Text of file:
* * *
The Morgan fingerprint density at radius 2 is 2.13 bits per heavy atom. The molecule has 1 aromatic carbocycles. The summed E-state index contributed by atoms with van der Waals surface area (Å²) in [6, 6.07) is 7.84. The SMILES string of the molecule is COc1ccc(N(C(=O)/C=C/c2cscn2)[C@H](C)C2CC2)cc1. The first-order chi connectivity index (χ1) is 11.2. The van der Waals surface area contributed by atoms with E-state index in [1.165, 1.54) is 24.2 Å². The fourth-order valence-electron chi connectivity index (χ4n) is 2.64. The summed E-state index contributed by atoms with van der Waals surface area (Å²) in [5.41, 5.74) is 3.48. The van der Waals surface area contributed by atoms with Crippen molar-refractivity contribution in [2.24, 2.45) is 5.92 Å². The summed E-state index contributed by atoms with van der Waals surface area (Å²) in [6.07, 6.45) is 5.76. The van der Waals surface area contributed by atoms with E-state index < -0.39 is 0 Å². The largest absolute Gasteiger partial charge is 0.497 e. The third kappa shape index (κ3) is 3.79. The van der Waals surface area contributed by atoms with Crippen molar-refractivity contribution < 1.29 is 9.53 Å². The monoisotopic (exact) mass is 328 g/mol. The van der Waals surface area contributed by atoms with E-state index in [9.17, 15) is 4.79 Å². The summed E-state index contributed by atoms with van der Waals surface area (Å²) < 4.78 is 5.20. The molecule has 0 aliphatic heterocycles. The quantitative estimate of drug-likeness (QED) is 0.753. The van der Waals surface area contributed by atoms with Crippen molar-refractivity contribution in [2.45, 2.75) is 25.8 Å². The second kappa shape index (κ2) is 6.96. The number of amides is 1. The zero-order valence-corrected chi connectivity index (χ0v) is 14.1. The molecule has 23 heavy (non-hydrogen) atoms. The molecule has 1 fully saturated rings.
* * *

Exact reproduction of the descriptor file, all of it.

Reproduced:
The Morgan fingerprint density at radius 2 is 2.13 bits per heavy atom. The molecule has 1 aromatic carbocycles. The summed E-state index contributed by atoms with van der Waals surface area (Å²) in [6, 6.07) is 7.84. The SMILES string of the molecule is COc1ccc(N(C(=O)/C=C/c2cscn2)[C@H](C)C2CC2)cc1. The first-order chi connectivity index (χ1) is 11.2. The van der Waals surface area contributed by atoms with E-state index in [1.165, 1.54) is 24.2 Å². The fourth-order valence-electron chi connectivity index (χ4n) is 2.64. The summed E-state index contributed by atoms with van der Waals surface area (Å²) in [5.41, 5.74) is 3.48. The van der Waals surface area contributed by atoms with Crippen molar-refractivity contribution in [2.24, 2.45) is 5.92 Å². The summed E-state index contributed by atoms with van der Waals surface area (Å²) in [6.07, 6.45) is 5.76. The van der Waals surface area contributed by atoms with E-state index < -0.39 is 0 Å². The largest absolute Gasteiger partial charge is 0.497 e. The third kappa shape index (κ3) is 3.79. The van der Waals surface area contributed by atoms with Crippen molar-refractivity contribution < 1.29 is 9.53 Å². The monoisotopic (exact) mass is 328 g/mol. The van der Waals surface area contributed by atoms with E-state index in [9.17, 15) is 4.79 Å². The summed E-state index contributed by atoms with van der Waals surface area (Å²) < 4.78 is 5.20. The molecule has 0 aliphatic heterocycles. The quantitative estimate of drug-likeness (QED) is 0.753. The van der Waals surface area contributed by atoms with Crippen molar-refractivity contribution in [2.45, 2.75) is 25.8 Å². The second kappa shape index (κ2) is 6.96. The number of amides is 1. The zero-order valence-corrected chi connectivity index (χ0v) is 14.1. The molecule has 23 heavy (non-hydrogen) atoms. The molecule has 1 fully saturated rings.